Understanding monkey to human malaria transmission
In this blog post, Paddy Brock discusses his co-authored review ‘Plasmodium knowlesi transmission: integrating quantitative approaches from epidemiology and ecology to understand malaria as a zoonosis’, which is the Parasitology article of the month. In it he reflects on how quantitative models are not just a means to understand disease transmission, but can also provide a platform for researchers from across disciplines to work together effectively.
Plasmodium knowlesi, a form of malaria that usually infects macaques and that had received relatively little research attention until 12 years ago, is now considered a threat to human health in South East Asia. In the 1930s P. knowlesi was traded by doctors experimenting with malaria-induced fever as a cure for syphilis, and in the 1960s an American caught it after a stint of night-time activity in the forests of Peninsula Malaysia. At the time it was assumed that this single instance of transmission from monkeys to humans was anomalous. However, in 2004 several malaria cases in Malaysian Borneo were found to be caused by zoonotic P. knowlesi rather than human P. malariae. As more sensitive tests were introduced, more and more human P. knowlesi cases were diagnosed, many of them severe and some of them fatal.
In our review we discuss research on P. knowlesi in the context of understanding its transmission, with a view to best preventing human infection. We explore whether all human infections are caused by mosquitoes that have been infected by macaques (spillover), or whether mosquitoes might pass infection from human to human. We also consider the relationship between land use change and P. knowlesi risk. Even after accounting for increased awareness of P. knowlesi, the number of cases reported each year appears to be rising, and this is thought to be due to human modification of the environment in which the macaques and mosquitoes that transmit the parasite live.
To unravel the complexities of zoonotic P. knowlesi transmission, future research will need to draw on methods from both epidemiology and ecology, both of which use mathematical models of systems as research tools. Mathematical models abstract networks of interactions and the mechanisms that define them so that phenomena – such as zoonotic transmission – can be studied in a whole-system context. This holistic perspective means that models also act as natural frameworks for the integration of varied data from multiple sources, and provide focus for the collaborative exploration of ideas, which can generate new insight and make transdisciplinary communication more effective.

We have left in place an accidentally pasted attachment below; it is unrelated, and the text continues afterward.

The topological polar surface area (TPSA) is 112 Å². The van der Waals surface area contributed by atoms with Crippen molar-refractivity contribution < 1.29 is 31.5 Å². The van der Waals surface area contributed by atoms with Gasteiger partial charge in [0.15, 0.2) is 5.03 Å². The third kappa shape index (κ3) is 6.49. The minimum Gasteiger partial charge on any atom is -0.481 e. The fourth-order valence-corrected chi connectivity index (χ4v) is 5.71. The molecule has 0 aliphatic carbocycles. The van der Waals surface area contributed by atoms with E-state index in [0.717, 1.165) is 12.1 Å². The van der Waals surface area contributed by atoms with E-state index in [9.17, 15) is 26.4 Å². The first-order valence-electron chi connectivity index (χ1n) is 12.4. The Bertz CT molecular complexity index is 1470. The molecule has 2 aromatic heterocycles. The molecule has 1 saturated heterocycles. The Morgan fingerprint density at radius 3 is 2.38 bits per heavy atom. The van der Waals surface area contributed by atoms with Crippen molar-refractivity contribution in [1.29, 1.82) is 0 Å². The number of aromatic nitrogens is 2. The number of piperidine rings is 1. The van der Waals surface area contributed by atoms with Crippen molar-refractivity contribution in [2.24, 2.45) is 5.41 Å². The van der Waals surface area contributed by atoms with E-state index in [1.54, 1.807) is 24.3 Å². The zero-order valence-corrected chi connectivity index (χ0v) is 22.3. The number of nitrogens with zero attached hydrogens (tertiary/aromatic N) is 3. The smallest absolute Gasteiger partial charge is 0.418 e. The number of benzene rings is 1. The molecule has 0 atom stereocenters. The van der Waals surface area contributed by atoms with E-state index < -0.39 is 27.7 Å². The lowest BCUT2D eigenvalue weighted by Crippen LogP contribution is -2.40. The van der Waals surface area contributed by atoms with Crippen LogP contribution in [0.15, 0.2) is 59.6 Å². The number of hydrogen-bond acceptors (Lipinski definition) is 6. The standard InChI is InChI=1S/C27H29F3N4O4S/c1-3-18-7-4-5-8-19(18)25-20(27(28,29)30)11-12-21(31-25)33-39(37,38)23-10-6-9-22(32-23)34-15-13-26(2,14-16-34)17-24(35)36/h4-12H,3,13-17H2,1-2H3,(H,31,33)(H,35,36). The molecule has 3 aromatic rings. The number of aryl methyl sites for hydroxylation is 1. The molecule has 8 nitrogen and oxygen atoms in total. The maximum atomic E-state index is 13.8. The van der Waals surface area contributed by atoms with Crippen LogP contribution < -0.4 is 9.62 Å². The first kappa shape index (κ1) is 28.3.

Over the last two years, I’ve been taking part in a science-art project (Silent Signal) that has made me think about the value of models as frameworks for intellectual exchange. Silent Signal paired scientists with artists, and in response to our conversations, the artists boredomresearch created an artwork (AfterGlow), a generative digital animation that explores malaria transmission aesthetically. At the beginning, our perspectives and motivations were so different it seemed we would never see eye-to-eye about one another’s work. However, the model (the algorithm that generates the live artwork, which superficially resembles the mathematical models we use for our research on P. knowlesi) proved to be a valuable central plank for our discussions, and gave us hope that it was worth continuing to bang our heads together! And it was. The experience helped me shift my perspective on scientific disciplines away from islands between which to build (interdisciplinary) bridges towards a more connected landscape in which walls even at their most formidable are like hedgerows – porous and diverse.
Understanding and interrupting Plasmodium knowlesi transmission is the type of complex problem that would not only benefit from transdisciplinary integration (across primatology, clinical science, entomology, geography and social science) but that requires it, which is one of the points we make in our review. A proposed route to this kind of integration is to nurture the career development of T-shaped scientists, who are experts in their field and have the skills to work across many others. What working with boredomresearch on Silent Signal taught me, is that the transition to constructive dialogue need not take the length of a career. With our models as a central focus for discussion, the desire to achieve mutual understanding as our shared mission, and the support of progressive institutions, we made the journey to T during the course of a single project. If models can catalyse this process across subjects as different as contemporary art and malaria research, perhaps they could be used more widely in science to facilitate constructive transdisciplinary dialogue.
Paddy Brock is a researcher at the Institute of Biodiversity Animal Health and Comparative Medicine at the University of Glasgow. This research was funded by the Medical Research Council, Natural Environment Research Council, Economic and Social Research Council, and Biotechnology and Biosciences Research Council through the Environmental and Social Ecology of Human Infectious Diseases Initiative (grant number G1100796). Silent Signal was produced by Animate Projects with support from a Wellcome Trust Large Arts Award.